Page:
Tag Archives: meet the romans

Reflections on Episode 1 of Mary Beard’s ‘Meet the Romans’

For my birthday 10 months ago, my in-laws gave me The Romans Box Set, presented by Mary Beard. This morning I watched the first episode of Meet the Romans (which I’ve mentioned before).* I have a few reflections that follow my viewing of this documentary.

First, Monte Testaccio is amazing. I think it was the most startling new thing I learned about in the episode. Monte Testaccio is a hill made entirely out of broken olive oil pots. No joke. Olive oil seeps into the terracotta and thus these jars, amphorae, etc., are useless after the oil is gone. And would go rancid. So the Romans would break them up into bits and discard them on this heap that became an actual hill. Here it is:

Photo from rometour.org

Photo from archaeospain.com

These potsherds apparently come largely from Spain. Very cool.

Instead of looking at the classic Monty Python, ‘What have the Romans ever done for us?‘, Prof Beard was looking at what the Empire did for Rome. Thus — olive oil from Spain. Indeed, the Empire supplied Rome, with goods coming from around the Roman world, from Spanish olive oil to Tyrian (modern Lebanon) purple dye.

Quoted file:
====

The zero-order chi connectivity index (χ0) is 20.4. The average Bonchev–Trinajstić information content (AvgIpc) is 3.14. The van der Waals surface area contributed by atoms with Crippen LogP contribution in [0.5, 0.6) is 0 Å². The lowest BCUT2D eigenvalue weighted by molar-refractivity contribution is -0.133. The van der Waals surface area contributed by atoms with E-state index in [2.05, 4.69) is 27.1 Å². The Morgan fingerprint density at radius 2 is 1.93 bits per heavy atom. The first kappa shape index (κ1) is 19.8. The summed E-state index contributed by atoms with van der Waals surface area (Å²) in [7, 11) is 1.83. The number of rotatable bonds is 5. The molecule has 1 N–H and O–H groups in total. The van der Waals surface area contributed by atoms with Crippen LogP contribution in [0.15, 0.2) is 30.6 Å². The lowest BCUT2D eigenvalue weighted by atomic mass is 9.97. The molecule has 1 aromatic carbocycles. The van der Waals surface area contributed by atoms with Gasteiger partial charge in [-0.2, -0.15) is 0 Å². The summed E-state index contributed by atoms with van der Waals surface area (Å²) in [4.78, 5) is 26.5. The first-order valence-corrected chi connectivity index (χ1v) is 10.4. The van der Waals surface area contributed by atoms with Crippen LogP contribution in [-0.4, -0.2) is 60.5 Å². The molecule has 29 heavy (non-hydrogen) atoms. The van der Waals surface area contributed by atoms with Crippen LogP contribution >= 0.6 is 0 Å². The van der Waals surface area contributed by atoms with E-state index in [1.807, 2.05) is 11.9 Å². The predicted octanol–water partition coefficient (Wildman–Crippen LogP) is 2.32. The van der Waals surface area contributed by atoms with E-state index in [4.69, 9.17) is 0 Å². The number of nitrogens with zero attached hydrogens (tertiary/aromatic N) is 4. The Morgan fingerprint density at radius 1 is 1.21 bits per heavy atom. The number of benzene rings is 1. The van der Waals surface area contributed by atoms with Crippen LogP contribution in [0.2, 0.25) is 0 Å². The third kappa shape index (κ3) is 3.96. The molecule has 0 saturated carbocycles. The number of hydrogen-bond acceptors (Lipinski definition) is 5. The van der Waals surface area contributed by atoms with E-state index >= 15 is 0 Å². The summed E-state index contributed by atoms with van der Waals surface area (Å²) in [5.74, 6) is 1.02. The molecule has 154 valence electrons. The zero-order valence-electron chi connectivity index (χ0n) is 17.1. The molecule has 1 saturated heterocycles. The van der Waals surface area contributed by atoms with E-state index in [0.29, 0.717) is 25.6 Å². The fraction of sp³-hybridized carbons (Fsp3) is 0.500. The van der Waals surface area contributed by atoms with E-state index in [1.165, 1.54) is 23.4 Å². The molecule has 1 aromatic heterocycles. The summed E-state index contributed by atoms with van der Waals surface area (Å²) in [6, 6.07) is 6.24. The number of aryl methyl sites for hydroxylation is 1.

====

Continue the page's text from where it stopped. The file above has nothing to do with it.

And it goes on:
A salutary move Prof Beard makes in this documentary is to seek to present a balanced view of the Roman Empire and the Roman system. She observes that the Romans were not a master race out to conquer and tame the world, but in fact a bunch of people of diverse origins who become Roman.

Previously, say a century ago, the Romans were viewed as a bunch of British aristocrats in togas out to civilise the world. More recently, they have been viewed through post-colonial eyes as simply an exploitative system out to grab whatever they can. This is not to deny the exploitative elements of Roman rule — they are real — but to see the subtleties such a view ignores in its attempts to be current and its inability to see ancient empire as a phenomenon distinct from modern European empire/colonialism.